Penn State Football Coaching Staff 2013


Head Coach: Bill O’Brien
Assistant Head Coach / Wide Receivers Coach: Stan Hixon
Defensive Coordinator / Defensive Backs Coach: John Butler
Quarterbacks Coach: Charlie Fisher
Defensive Line Coach: Larry Johnson
Running Backs Coach: Charles London
Offensive Line Coach: Mac McWhorter
Safeties Coach: Anthony Midget
Tight Ends Coach: John Strollo
Linebackers Coach: Ron Vanderlinden
Director of Strength and Conditioning: Craig Fitzgerald – (this guy is so awesome)
The Basics:
Bill O’Brien exploded onto the scene in 2012 and the Penn State fan base immediately fell in love with him. He brings an offensive mind set to a team that was dull and difficult to watch for years. He is the de facto offensive coordinator and his style is clearly involved in every play. Last year he utilized talent and made stars out of players that no one ever saw coming. Expectations are tempered going into this year as the public realizes the challenge that he faces, but the future is bright under his leadership.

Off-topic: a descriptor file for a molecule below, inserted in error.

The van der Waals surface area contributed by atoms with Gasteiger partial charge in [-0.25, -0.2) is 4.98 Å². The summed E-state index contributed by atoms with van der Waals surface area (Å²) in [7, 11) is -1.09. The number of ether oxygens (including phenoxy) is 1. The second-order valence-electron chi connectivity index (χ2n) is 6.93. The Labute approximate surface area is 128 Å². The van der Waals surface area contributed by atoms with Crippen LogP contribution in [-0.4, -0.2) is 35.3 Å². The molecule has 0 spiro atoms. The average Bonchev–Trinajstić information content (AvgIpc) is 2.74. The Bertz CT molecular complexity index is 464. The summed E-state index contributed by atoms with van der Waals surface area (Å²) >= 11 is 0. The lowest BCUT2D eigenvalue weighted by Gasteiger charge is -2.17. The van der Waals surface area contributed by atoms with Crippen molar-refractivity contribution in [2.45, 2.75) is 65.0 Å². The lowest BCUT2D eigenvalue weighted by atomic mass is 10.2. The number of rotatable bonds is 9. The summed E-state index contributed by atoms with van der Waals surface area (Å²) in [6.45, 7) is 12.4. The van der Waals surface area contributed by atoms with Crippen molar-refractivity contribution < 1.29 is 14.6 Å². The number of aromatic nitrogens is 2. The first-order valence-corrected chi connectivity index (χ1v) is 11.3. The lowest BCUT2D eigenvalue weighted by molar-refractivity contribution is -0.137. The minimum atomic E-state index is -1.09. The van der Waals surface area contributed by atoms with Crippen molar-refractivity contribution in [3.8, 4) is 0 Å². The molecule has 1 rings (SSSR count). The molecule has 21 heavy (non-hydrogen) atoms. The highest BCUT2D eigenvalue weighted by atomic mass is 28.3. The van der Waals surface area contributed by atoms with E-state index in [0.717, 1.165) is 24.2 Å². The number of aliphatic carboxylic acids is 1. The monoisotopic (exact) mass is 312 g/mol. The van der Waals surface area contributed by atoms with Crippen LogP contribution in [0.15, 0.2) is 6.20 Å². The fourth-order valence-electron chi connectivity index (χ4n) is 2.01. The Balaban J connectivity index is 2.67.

Two hold overs from Joe Paterno’s staff, Larry Johnson and Ron Vanderlinden, still hold the same positions this year. These two men are among the best position coaches in the country. They generate early NFL draft picks year in and year out, and that trend is fully expected to continue this year with Glenn Carson, Da’Quan Jones, and Deion Barnes. Bill O’Brien kept these guys in State College because he recognized their outstanding ability. 
John Butler steps into the defensive coordinator position in 2013 after Ted Roof left to take the same position at his alma mater Georgia Tech. Butler was previously the defensive backs coach, so in a corresponding move O’Brien brought Anthony Midget in to handle coaching the safeties. It is widely believed, and confirmed by Butler, that the defensive scheme will remain similar to what was run in 2012. There have even been some hints that the “multiple aggressive” system will be ramped up in 2013 because of its success and a much improved and deeper secondary. 
The Future:
If Penn State has another successful year as it did last year the question of staff retention will come back into play, and it will be centered around O’Brien. He has made it abundantly clear that an NFL head coaching position is his dream job and he flirted briefly with the idea after the 2012 season. It will get increasingly difficult for him to the shun NFL if he has continued success because the offers will get increasingly attractive. Beyond O’Brien the core of the staff seems to be relatively stable, but that all hinges on the head coach.